George and Tano,

    First, there isn’t just one paper. Second, the issue with consensus is most people trot it out as if it ends all debate. A scientist should know that any theory can be and someday probably will be undermined, the problem is what scientists should know, and how they behave are not always the same.

    You want more examples? How about he atom, scientists were convinced it couldn’t exist. A couple of them (Ernst Mach and Welhelm Ostwald) went out of their way to make sure such research didn’t go very far. Of course, turns out they were wrong, the consensus was wrong. There are other instances of where the consensus turned out to be wrong.

    The notion of consensus shouldn’t be the talking point in science, but the evidence. Funny, you guys aren’t making that case.

  9. Anderson says:

    Steve is of course right that “consensus” doesn’t equal “certainty” … another straw man, demolished!

    Btw, Milgram was not the single most ethical guy in the world, & had rather a hard time getting a job after his notorious electroshock experiment for which he’s best known. (IIRC, anyway; Alfred McCoy discusses Milgram in A Question of Torture.)

  10. Steve Verdon says:

    TTT, Tano and George,

    Here is an article that made it into Science.

    They started out sending over 24,000 e-mails and only 384 made it. The biggest reason for failure, the authors surmize, is that of apathy/disinterest as the length of the chain grows. The research, to me at least, refutes the claim of short social networks linking people together across the globe. Yet, the New Scientist claims this research is proof the six degrees of seperation.

    Note, that Watts has been working on the “small world phenomenon” for some time.

    Oh and as for other examples of “consensus” being wrong look at the work fo the guy on viruses and stomach ulcers. The consensus was wrong there as well.

    Now, as I’ve already noted, this doesn’t mean Global Warming/Climate Change is a crock, it just means that using consensus is risky and not very good science.

  11. Tano says:

    Steve,

    You continue to miss just about all the points. You dont need to pepper us with examples of how scientific consensus can be wrong. Most everyone in the world who has spent as much as a semester in a science course understands that.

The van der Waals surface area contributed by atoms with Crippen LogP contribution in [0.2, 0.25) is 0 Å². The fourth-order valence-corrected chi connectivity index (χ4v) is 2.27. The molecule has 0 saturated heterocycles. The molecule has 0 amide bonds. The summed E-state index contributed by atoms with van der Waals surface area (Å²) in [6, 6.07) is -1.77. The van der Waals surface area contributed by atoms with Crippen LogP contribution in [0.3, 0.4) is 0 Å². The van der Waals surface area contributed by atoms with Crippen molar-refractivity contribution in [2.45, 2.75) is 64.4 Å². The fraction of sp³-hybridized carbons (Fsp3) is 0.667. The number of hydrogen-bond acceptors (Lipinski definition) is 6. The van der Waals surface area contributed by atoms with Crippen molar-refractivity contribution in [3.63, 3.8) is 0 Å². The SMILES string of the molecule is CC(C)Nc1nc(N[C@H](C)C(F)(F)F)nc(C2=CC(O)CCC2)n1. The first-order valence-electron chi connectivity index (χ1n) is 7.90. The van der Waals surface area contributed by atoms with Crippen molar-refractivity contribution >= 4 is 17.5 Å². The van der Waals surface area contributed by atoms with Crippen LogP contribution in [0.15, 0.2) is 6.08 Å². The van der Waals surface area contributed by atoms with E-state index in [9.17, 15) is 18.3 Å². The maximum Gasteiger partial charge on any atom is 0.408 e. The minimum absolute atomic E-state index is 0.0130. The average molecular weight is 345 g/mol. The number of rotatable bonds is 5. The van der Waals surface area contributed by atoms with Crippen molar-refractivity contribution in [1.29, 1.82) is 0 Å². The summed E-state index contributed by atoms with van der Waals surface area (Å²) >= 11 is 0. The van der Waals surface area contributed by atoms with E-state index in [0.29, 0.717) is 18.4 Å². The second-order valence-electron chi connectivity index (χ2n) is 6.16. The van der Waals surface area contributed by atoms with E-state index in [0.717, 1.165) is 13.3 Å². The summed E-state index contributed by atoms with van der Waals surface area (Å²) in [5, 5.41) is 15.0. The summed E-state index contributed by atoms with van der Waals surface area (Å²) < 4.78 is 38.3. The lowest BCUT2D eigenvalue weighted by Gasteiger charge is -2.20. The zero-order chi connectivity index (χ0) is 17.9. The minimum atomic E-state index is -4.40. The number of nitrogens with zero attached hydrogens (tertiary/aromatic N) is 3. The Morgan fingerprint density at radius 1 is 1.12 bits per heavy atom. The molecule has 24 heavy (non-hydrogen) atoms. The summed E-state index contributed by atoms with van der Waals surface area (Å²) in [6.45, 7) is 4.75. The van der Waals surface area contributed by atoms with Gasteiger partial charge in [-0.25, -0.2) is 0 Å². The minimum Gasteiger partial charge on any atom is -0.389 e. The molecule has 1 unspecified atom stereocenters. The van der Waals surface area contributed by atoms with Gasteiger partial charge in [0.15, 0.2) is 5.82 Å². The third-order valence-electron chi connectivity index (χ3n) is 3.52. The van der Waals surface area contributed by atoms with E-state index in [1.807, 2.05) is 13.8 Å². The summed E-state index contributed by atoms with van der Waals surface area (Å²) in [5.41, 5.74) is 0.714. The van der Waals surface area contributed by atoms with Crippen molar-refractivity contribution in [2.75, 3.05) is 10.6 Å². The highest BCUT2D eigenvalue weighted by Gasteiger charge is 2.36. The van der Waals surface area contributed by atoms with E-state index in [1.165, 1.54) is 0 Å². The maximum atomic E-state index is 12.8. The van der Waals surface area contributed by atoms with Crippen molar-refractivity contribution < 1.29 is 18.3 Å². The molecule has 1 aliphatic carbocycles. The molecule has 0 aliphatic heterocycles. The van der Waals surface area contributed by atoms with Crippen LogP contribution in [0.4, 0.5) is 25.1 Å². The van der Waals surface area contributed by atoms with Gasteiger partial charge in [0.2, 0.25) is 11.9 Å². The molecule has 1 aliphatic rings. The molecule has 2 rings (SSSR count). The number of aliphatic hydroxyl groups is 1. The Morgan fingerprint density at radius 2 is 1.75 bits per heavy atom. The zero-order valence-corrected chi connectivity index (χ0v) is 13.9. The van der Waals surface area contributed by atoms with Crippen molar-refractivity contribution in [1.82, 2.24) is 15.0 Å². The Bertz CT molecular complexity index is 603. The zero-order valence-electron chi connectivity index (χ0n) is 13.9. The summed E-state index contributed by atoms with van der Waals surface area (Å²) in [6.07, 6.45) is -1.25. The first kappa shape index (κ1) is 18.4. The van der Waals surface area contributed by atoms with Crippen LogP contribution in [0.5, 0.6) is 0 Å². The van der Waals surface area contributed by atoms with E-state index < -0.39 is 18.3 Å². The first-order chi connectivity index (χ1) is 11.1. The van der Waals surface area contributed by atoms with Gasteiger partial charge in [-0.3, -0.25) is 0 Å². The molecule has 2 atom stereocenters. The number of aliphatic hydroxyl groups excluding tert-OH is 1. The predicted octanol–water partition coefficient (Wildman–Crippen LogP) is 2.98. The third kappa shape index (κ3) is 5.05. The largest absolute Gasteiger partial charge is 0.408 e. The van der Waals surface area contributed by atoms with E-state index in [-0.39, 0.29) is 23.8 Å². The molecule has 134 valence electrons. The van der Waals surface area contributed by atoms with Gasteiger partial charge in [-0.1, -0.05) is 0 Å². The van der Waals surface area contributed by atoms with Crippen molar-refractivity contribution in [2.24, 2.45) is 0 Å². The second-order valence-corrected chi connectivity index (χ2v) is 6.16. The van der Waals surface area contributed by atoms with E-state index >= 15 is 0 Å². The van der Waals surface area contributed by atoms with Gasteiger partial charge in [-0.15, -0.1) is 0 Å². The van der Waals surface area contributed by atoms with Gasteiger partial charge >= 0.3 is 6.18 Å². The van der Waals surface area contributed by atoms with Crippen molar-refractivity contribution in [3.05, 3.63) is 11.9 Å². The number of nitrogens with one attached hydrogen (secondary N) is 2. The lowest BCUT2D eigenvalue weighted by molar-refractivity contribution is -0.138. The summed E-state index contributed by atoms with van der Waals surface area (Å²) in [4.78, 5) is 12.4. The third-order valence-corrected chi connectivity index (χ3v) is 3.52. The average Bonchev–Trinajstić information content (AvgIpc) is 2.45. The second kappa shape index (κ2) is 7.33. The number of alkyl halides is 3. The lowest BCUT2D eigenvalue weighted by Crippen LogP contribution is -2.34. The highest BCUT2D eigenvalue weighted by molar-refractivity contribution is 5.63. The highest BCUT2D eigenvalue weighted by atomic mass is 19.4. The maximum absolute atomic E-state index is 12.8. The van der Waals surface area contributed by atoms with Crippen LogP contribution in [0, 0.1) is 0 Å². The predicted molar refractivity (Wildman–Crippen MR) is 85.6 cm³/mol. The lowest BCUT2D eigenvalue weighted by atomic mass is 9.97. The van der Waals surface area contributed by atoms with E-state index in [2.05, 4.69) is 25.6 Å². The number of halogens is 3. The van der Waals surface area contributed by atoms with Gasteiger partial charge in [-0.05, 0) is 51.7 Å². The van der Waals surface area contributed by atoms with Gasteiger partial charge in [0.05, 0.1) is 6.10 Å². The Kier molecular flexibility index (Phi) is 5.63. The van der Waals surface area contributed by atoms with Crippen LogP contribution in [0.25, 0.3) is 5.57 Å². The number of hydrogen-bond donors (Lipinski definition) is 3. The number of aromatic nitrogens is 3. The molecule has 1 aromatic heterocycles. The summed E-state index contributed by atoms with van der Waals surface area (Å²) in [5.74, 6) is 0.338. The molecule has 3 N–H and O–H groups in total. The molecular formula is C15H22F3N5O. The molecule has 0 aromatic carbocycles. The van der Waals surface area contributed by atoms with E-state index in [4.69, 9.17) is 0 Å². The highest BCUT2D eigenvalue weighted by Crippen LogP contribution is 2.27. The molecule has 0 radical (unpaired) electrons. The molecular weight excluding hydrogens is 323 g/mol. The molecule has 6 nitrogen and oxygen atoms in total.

Nontheless, at any given point in time, the scientific consensus (if there is one) on any given subject, represents the most widely held interpretation OF THE AVAILABLE EVIDENCE, by those who make their living studying that evidence.

    So your dichotomy between evidence and consensus is an absurd one. Consensus forms around evidence.

    We all know that new evidence can undermine, or further reinforce the existing consensus. Duh.

    In the global warming world, there is a consensus BASED ON THE AVAILABLE EVIDENCE. To say that new evidence might overturn that is really to say nothing remarkable. The GW skeptics need to go out and find some of that new evidence if they have any hope of advancing their arguement.

    In the meantime, some of them seem to be trying to make the case that we should reject the consensus because it is a consensus, and consensuses can be wrong. How mindless is that?

    Why not just reject the skeptics, since skeptics can be wrong? Plus of course, they dont have the evidence on their side either!

  12. Steve Verdon says:

    Tano,

    You continue to miss just about all the points. You dont need to pepper us with examples of how scientific consensus can be wrong. Most everyone in the world who has spent as much as a semester in a science course understands that.

    I think you are far too optimistic here.

    Nontheless, at any given point in time, the scientific consensus (if there is one) on any given subject, represents the most widely held interpretation OF THE AVAILABLE EVIDENCE, by those who make their living studying that evidence.

    Again, I think this is overly optimistic and simplistic.

    So your dichotomy between evidence and consensus is an absurd one. Consensus forms around evidence.